Take-Away: Some gifts made within three years of a donor’s death are ‘added back’ to the donor’s taxable estate. More to the point, if the donor’s lifetime gift is subject to a retained interest or power over the gifted asset, the full value of the gift is included in the deceased donor’s taxable estate at its date-of-death value. This creates a tax trap that can burden the donor-decedent’s estate, as only the value, not the asset itself, is included in the taxable estate.

Background: The Tax Code used to call its 3-year retroactive estate inclusion section “gifts in contemplation of death,” or at least that was what it was called decades ago when I was in law school. [IRC 2035.] In 1976 Congress amended IRC 2035 to eliminate the ‘contemplation of death’ test, which had precipitated a lot of litigation over determining the donor’s motive. That ‘test’ was replaced in 1976 with the following:

  • It substituted a flat 3-year rule of estate inclusion: all gifts, or relinquished powers, made by the donor-decedent within three years of death, regardless of the decedent’s motive, will be included in the decedent’s gross taxable estate, but only if such property would have been included in the donor-decedent’s estate pursuant to one of the ‘string provisions.’ In other words, an outright gift is removed from the decedent’s estate tax base at death. However, if the transfer would have resulted in estate inclusion by virtue of one of the string provisions of the Tax Code, then the phantom value of that lifetime gifted asset is included in the decedent’s estate tax base. [IRC 2035(a)(1).]
  • A transfer of assets from a revocable trust will be treated as a transfer made directly by the settlor-donor; thus, the value of those transferred assets will be included in the donor-decedent’s taxable estate. [IRC 2035(e).]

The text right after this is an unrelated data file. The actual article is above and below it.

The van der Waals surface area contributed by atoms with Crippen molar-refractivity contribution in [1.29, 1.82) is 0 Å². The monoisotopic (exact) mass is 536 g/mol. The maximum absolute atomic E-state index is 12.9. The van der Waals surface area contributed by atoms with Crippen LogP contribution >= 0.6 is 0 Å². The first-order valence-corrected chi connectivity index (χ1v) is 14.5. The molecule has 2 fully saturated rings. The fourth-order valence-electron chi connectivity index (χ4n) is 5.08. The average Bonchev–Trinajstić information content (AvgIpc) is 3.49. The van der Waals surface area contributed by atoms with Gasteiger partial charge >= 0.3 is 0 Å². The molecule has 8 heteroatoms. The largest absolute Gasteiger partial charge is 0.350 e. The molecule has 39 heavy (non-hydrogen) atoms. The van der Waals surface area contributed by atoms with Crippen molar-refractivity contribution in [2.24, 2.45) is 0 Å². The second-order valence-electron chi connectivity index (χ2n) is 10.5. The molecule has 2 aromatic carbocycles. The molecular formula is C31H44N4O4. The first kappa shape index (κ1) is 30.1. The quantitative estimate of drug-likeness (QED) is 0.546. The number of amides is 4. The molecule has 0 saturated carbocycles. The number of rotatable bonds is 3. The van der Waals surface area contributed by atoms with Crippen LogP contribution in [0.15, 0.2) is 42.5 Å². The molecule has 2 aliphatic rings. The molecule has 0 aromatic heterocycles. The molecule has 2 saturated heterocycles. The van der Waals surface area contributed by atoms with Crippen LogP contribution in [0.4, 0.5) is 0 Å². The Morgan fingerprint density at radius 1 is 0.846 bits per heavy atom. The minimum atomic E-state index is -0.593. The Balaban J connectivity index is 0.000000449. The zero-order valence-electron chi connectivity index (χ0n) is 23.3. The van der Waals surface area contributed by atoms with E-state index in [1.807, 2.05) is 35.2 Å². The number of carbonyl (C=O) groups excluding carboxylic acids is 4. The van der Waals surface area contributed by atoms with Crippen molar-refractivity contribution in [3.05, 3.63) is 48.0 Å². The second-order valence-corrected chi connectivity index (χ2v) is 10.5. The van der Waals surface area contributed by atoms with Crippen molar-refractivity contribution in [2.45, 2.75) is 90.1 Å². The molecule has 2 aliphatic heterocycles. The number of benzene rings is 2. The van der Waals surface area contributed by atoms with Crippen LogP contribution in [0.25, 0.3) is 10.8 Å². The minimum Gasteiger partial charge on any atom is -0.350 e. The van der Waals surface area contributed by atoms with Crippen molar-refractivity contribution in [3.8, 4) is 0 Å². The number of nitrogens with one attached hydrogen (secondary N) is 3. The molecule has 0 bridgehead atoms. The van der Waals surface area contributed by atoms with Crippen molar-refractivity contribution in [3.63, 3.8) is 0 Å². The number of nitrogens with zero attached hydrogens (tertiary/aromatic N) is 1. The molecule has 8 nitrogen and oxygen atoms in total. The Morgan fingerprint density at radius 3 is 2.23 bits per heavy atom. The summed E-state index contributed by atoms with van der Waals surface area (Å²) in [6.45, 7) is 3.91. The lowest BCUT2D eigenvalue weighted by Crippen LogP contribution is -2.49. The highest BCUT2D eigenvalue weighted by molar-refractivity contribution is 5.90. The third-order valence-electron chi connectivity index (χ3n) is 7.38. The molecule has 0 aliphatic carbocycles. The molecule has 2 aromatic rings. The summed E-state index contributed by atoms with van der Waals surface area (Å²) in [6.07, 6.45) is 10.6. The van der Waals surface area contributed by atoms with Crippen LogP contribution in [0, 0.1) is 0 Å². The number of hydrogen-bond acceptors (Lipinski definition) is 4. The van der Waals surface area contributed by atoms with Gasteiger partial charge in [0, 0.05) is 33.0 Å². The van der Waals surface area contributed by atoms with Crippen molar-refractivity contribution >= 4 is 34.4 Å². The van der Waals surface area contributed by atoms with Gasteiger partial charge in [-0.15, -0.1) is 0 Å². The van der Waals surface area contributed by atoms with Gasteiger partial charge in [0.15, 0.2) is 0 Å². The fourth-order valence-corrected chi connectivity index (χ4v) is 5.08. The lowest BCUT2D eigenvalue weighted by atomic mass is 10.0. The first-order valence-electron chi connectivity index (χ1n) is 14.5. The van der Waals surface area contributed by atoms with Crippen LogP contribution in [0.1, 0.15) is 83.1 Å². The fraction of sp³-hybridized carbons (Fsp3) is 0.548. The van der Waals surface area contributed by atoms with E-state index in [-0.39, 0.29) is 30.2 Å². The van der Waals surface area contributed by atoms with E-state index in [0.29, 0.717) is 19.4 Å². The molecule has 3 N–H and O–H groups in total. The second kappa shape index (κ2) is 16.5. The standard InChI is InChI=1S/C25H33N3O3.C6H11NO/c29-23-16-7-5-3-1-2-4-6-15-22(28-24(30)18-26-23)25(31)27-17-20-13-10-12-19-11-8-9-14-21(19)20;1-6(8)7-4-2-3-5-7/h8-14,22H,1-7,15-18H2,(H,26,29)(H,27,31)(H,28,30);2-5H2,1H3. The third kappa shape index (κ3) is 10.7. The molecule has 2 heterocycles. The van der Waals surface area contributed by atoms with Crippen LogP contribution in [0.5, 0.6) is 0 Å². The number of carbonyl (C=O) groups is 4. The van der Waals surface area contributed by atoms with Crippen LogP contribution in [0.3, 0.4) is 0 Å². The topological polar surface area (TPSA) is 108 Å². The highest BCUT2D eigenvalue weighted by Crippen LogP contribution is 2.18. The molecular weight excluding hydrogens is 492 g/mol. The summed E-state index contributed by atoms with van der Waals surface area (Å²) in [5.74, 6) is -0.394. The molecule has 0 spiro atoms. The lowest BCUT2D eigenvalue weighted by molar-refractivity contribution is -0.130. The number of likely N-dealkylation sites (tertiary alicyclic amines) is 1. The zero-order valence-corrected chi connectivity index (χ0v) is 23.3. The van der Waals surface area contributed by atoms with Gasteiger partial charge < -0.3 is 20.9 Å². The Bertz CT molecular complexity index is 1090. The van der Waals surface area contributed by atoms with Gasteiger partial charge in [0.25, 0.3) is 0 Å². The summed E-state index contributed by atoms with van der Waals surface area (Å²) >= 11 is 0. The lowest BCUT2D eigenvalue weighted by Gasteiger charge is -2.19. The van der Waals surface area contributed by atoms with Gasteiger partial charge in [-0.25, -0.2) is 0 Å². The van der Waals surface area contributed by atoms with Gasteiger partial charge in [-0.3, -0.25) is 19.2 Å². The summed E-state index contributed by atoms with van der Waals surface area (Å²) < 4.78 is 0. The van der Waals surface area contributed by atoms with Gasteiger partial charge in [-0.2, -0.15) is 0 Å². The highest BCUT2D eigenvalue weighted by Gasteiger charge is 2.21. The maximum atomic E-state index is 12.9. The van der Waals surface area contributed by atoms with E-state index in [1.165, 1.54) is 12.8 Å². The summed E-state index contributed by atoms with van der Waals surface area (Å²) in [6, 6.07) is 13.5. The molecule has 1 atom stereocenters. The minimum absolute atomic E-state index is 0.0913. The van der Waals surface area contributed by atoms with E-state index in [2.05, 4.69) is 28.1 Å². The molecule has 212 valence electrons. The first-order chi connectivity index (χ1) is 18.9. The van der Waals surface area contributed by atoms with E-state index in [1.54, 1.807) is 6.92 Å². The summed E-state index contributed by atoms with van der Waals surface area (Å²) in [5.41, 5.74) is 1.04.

• The value of all gift taxes paid by the donor on lifetime gifts made within 3 years of the donor-decedent’s death will be added back to the donor-decedent’s taxable estate. [IRC 2035(b).]
  • Excluded from the 3-year rule are gifts that qualify for the federal gift tax annual exclusion ($15,000 per donee). [IRC 2035(c)(3).]
  • Excluded from the 3-year rule are gifts that would qualify for the federal gift tax marital deduction. [IRC 2035(c)(3).]
  • Excluded from the 3-year rule are transfers that are bona fide sales for adequate and full consideration in money or money’s worth. [IRC 2035(d).]

Purpose: The purpose behind IRC 2035(b), which includes in the donor-decedent’s estate the amount of any gift taxes paid within the 3 years prior to the decedent’s death, is to prevent avoidance of the federal estate tax by removing the preference or incentive to make deathbed transfers. Recall that federal gift taxes are tax-exclusive while federal estate taxes are tax-inclusive, thus making the federal gift tax much more efficient to pay for donors. Accordingly, one of the primary purposes of IRC 2035 is to prevent a donor from making death-bed gifts that would otherwise be taxexclusive.